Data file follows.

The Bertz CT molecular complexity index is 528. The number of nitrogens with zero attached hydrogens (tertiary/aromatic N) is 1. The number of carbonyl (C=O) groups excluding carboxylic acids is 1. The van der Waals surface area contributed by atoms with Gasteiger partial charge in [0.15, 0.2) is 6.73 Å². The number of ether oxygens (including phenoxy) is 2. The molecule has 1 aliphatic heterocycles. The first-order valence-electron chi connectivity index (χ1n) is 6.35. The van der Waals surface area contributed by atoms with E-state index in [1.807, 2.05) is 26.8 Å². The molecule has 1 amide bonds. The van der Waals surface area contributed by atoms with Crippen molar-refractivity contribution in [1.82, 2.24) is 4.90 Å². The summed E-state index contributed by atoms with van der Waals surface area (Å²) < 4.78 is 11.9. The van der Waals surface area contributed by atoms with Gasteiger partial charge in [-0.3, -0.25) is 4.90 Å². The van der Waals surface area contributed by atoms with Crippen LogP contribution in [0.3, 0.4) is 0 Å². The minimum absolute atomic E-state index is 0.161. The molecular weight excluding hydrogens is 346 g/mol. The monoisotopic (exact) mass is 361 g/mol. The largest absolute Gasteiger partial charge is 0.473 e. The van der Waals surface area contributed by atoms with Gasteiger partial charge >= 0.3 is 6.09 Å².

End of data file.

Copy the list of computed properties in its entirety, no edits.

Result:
The Bertz CT molecular complexity index is 528. The number of nitrogens with zero attached hydrogens (tertiary/aromatic N) is 1. The number of carbonyl (C=O) groups excluding carboxylic acids is 1. The van der Waals surface area contributed by atoms with Gasteiger partial charge in [0.15, 0.2) is 6.73 Å². The number of ether oxygens (including phenoxy) is 2. The molecule has 1 aliphatic heterocycles. The first-order valence-electron chi connectivity index (χ1n) is 6.35. The van der Waals surface area contributed by atoms with E-state index in [1.807, 2.05) is 26.8 Å². The molecule has 1 amide bonds. The van der Waals surface area contributed by atoms with Crippen molar-refractivity contribution in [1.82, 2.24) is 4.90 Å². The summed E-state index contributed by atoms with van der Waals surface area (Å²) < 4.78 is 11.9. The van der Waals surface area contributed by atoms with Gasteiger partial charge in [-0.3, -0.25) is 4.90 Å². The van der Waals surface area contributed by atoms with Crippen LogP contribution in [0.3, 0.4) is 0 Å². The minimum absolute atomic E-state index is 0.161. The molecular weight excluding hydrogens is 346 g/mol. The monoisotopic (exact) mass is 361 g/mol. The largest absolute Gasteiger partial charge is 0.473 e. The van der Waals surface area contributed by atoms with Gasteiger partial charge >= 0.3 is 6.09 Å².